Babies must have own passports

A new law to curb abductions requires all children to carry their own travel documents when going abroad, reports Julian Kossoff

Julian Kossoff
Sunday 04 October 1998 00:02 BST

MORE THAN half a million children will have to apply for passports from tomorrow, under new rules requiring them, from birth onwards, to travel with their own documents rather than on those of their parents.

The Home Office has warned parents they must take responsibility for ensuring the photographs are kept up-to-date.

Mike O'Brien, the Immigration Minister, said the move was primarily aimed at reducing the number of child abductions and improving security at ports.

The latest Home Office figures reveal 374 children were illegally removed from the custody of a parent or guardian and taken abroad in 1996. Some parents never see their children again or become involved in expensive legal actions that can take years to resolve.

Last month, Jamel Bain, whose Algerian father abducted him eight years ago, was finally reunited with his mother from Scotland. Nearly 16 years old, he had forgotten how to speak English. Denise Carter, director of Reunite, the National Council for Abducted Children, supports the new passport law.

"Child abduction is a growing problem, partly because of a greater number of cross-cultural marriages, and the fact that international travel is so much easier these days," she said. "A lot more people have children without getting married, which further complicates matters."

The new law will immediately affect more than 500,000 under-16s applying for passports for the first time. Those already on a parent's passport will be exempted until it expires or the child reaches 16, when their own passport becomes compulsory.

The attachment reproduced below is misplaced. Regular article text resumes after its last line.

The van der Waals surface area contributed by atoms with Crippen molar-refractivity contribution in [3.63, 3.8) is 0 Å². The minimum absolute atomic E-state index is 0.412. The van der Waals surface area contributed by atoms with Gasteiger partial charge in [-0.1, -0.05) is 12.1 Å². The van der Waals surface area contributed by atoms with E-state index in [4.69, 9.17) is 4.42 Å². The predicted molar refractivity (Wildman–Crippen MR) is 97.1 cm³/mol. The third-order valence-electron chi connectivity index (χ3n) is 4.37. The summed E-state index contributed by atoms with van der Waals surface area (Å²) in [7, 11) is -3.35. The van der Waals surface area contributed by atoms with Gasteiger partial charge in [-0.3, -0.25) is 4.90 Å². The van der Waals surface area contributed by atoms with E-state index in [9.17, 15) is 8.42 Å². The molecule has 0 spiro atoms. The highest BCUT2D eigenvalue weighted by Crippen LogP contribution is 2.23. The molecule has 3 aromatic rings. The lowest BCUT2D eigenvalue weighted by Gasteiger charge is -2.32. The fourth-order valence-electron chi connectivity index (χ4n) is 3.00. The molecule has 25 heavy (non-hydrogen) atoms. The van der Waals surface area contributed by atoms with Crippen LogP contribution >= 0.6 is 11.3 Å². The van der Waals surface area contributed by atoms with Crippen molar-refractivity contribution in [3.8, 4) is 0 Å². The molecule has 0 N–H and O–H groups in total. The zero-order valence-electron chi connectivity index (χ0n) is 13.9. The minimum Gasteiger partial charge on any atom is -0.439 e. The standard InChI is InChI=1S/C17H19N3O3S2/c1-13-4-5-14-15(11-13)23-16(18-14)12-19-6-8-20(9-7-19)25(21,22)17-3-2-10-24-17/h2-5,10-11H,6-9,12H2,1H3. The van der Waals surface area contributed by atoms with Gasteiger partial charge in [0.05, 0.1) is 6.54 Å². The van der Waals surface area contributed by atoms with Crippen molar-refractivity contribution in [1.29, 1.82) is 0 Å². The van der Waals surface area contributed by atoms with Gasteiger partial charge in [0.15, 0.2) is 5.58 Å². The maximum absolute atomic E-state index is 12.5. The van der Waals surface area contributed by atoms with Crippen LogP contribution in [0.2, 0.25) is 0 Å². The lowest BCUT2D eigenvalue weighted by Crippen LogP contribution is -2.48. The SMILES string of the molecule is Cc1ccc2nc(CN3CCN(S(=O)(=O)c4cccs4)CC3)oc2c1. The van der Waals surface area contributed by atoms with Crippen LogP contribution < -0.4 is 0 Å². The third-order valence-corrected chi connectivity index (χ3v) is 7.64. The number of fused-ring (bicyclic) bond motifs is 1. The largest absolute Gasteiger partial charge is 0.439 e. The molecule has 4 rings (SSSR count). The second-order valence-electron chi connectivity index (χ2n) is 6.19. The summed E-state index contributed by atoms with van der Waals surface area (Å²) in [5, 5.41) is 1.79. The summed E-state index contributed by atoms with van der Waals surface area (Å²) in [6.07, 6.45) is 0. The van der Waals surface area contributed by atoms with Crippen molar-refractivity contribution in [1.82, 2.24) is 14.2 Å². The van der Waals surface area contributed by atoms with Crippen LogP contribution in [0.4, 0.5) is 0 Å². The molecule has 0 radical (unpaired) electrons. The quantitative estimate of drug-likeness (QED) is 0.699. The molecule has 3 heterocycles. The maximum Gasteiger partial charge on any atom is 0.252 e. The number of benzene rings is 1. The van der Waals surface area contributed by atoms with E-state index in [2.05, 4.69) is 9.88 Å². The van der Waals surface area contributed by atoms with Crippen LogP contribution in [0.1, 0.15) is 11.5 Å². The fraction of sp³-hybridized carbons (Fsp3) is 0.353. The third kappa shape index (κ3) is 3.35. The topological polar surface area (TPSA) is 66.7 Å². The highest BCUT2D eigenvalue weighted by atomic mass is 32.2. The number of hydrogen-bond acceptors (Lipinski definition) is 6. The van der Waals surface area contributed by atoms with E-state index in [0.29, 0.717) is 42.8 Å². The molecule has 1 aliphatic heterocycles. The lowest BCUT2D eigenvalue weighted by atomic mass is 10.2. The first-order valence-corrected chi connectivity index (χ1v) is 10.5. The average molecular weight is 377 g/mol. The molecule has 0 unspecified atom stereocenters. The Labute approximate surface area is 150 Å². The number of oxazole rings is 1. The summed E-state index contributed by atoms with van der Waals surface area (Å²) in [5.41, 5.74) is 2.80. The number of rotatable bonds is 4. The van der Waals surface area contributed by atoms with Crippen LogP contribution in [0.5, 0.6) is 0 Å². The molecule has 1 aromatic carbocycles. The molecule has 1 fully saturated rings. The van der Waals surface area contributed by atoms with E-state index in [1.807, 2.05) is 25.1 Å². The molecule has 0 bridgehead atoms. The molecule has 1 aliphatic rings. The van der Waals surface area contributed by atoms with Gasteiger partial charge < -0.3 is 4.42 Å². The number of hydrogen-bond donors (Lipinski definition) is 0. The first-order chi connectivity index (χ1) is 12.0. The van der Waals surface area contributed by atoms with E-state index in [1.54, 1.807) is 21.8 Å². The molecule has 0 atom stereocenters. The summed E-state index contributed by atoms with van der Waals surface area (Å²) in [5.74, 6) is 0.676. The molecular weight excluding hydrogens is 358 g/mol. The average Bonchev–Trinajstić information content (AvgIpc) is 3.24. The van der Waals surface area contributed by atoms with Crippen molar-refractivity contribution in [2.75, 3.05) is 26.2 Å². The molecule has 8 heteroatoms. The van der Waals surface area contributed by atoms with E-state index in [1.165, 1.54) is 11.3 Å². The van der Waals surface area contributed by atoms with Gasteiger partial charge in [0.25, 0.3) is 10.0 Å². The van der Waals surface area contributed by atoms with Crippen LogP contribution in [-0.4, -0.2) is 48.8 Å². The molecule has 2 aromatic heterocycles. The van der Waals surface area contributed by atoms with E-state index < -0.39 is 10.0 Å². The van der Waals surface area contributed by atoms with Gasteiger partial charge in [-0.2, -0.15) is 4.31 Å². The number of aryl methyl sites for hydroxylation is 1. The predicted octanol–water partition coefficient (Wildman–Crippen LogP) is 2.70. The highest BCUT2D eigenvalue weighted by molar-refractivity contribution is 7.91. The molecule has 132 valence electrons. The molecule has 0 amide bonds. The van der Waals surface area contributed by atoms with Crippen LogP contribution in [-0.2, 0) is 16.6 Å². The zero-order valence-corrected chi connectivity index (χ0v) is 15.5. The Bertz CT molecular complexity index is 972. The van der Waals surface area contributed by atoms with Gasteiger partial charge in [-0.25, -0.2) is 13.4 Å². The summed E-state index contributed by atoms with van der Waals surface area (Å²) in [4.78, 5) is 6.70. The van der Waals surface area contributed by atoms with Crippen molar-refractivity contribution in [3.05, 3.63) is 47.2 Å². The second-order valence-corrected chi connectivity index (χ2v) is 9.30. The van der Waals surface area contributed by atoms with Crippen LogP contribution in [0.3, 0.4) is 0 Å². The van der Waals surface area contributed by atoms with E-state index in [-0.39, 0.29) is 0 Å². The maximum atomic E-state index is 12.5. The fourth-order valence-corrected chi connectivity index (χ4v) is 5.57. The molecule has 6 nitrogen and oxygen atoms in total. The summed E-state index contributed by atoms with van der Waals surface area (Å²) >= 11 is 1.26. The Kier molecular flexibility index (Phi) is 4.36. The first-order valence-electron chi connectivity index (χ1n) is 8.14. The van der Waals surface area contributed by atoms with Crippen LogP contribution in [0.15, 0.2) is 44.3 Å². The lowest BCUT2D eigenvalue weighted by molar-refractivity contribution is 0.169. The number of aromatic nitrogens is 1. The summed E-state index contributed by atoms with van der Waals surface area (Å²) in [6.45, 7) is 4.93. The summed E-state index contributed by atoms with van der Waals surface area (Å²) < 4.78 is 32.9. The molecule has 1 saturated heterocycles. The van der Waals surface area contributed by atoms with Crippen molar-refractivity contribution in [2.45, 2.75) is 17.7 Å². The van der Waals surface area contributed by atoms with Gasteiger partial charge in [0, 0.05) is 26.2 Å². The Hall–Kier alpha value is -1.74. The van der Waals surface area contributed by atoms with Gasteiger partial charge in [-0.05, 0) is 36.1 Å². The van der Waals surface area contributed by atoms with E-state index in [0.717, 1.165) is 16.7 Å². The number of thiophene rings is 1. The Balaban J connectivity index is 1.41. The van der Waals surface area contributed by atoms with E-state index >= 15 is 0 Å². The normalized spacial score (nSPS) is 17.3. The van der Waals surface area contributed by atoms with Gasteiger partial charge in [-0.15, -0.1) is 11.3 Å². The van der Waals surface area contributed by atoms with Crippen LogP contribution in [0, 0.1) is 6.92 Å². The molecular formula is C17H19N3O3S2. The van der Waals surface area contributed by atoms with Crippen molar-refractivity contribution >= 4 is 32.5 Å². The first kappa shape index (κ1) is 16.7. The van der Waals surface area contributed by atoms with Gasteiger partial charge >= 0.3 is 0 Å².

A Passport Agency spokeswoman said parents must take care that the inevitable changes in appearance of a growing child do not make the passport photo redundant soon after it is taken.

"Obviously a six-month-old baby will look very different a few years on, and it is incumbent on the parents to make sure they get a new passport if necessary," she said.

Mark Harris, a travel agent in north-west London, said families could be refused entry to their holiday destinations. "People usually laugh at their passport photos because they look so different from reality, but young children change so quickly it could be the recipe for some travel disasters," he said.

The design of the new child's passport is the same as the adult version, but it is valid for only five years rather than 10. It will cost pounds 11 by post or pounds 21 for personal applications.

Jackie Gibson, of the Association of British Travel Agents, said its 7,300 members had been warning travellers about the changes. Abta had been concerned about the extra costs posed to family holidays: "We were worried about the extra expense, but the reality is that most European countries now issue children's passports and we don't foresee too many problems."

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